March 22, 2011 § 4 Comments
When playing with gamers, there’s two things that you must (regrettably) take into account.
1) Not everyone will be as awesome and clever as me.
2) Some players get uncomfortable when role playing romantically with other people.
So, imagine trying to run a game where love is a central theme to the plot. Trying to reclaim lost love, trying to create new love, or just plain getting married so your parents will stop bothering you like all the god damned time about when they’ll become grandparents…
First, it’s the job of the people running the game to lay it down. If people falling in love is one of the goals of one character, it’s BOUND to be a goal for someone else. Simply tossing your line out there to see what bites may not work all the time, but it can’t hurt. (kinda like in real life, but that’s a tale for a different post)
It’s been said that one of the most important things you can do when playing a game is to try SOMETHING. Sometimes, this is easier said than done.
The very first LARP I played in at a convention was a game run by two VERY awesome gentlemen, Brian Isikoff and Wayne Ogle. Their game had 5 groups of players seeking to control a strategic silver mine. While a majority of the group opted to have subtle names for themselves, (Owls, Otters…) my team named ourselves after tigers. I thought, “Oh yes. We’re gonna fuck some shit up!”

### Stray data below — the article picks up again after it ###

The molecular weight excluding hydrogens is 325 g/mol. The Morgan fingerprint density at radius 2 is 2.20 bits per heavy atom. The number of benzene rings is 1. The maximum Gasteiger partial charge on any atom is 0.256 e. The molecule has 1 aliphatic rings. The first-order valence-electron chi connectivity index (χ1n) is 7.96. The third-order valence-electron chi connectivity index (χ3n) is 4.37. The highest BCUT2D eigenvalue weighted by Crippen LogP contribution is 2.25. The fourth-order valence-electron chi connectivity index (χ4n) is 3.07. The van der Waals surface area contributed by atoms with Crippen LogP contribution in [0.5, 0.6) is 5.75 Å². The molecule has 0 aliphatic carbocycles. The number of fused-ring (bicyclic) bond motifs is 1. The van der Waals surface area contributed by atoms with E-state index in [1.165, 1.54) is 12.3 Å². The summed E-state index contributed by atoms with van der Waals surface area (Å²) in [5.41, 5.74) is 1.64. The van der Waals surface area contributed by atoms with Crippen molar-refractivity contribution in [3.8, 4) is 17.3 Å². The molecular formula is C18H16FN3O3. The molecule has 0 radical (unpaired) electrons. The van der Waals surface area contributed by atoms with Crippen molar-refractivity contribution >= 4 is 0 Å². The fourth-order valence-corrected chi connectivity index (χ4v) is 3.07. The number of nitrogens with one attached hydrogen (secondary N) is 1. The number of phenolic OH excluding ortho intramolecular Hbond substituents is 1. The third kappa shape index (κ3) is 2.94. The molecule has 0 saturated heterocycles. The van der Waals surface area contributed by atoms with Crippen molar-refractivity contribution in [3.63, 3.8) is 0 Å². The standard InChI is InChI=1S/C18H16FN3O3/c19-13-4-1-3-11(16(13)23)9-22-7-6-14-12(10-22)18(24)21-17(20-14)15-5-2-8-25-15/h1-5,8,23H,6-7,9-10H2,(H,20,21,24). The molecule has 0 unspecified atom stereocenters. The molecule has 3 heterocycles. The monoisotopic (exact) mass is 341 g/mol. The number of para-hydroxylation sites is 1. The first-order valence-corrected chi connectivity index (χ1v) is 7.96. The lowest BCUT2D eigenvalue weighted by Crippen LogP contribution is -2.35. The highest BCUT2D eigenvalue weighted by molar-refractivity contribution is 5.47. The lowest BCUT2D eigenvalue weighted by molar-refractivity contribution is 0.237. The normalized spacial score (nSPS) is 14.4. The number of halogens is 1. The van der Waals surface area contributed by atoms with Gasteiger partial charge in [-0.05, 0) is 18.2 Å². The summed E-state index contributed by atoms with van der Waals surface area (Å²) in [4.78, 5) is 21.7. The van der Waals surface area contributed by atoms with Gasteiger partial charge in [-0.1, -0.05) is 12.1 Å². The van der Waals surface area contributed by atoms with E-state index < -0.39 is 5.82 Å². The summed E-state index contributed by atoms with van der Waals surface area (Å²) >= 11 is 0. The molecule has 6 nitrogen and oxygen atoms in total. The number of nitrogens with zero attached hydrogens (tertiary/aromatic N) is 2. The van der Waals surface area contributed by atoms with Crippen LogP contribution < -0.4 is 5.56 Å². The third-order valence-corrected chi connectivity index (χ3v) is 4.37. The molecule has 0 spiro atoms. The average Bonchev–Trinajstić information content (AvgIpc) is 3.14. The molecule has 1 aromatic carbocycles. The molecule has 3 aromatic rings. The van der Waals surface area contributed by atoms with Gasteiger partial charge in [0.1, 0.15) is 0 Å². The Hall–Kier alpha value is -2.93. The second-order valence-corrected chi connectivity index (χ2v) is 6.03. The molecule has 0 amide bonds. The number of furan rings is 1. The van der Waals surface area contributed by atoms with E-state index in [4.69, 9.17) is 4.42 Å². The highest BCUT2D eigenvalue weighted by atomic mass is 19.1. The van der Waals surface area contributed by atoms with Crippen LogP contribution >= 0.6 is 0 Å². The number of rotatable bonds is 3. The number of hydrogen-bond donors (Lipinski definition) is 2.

No. The leader of our group chose to hamstring me by forcing me to hide and ‘protect our base’ rather than allowing me to try to interact with anyone. Meanwhile, he sat with his hands folded and did nothing himself. That was a 6 hour game. Of. Nothing.
When the game was over, not only did we lose, we were humiliated. Nothing ventured, nothing gained. I was so very frustrated, but there was nothing I could do myself to fix it without stepping over the head of my ineffective boss and murdering him in his sleep.
In hindsight, I should have.
What does this have to do with love in gaming? Everything! Imagine if it was your characters boss your character were in love with. You could take the route I did and pine about never having a chance, or you could do what I SHOULD have done and murder loneliness in the face and TRY to make something happen.
No one is holding you back, except yourself. Even in games with a pecking order and honor and whatnot, it’s always more heroic and interesting to TRY to do something rather than sit and wait for it to happen to you. Is there a reason to let life pass you by? No.
Love and life wait for no person. Try it, or perish in obscurity.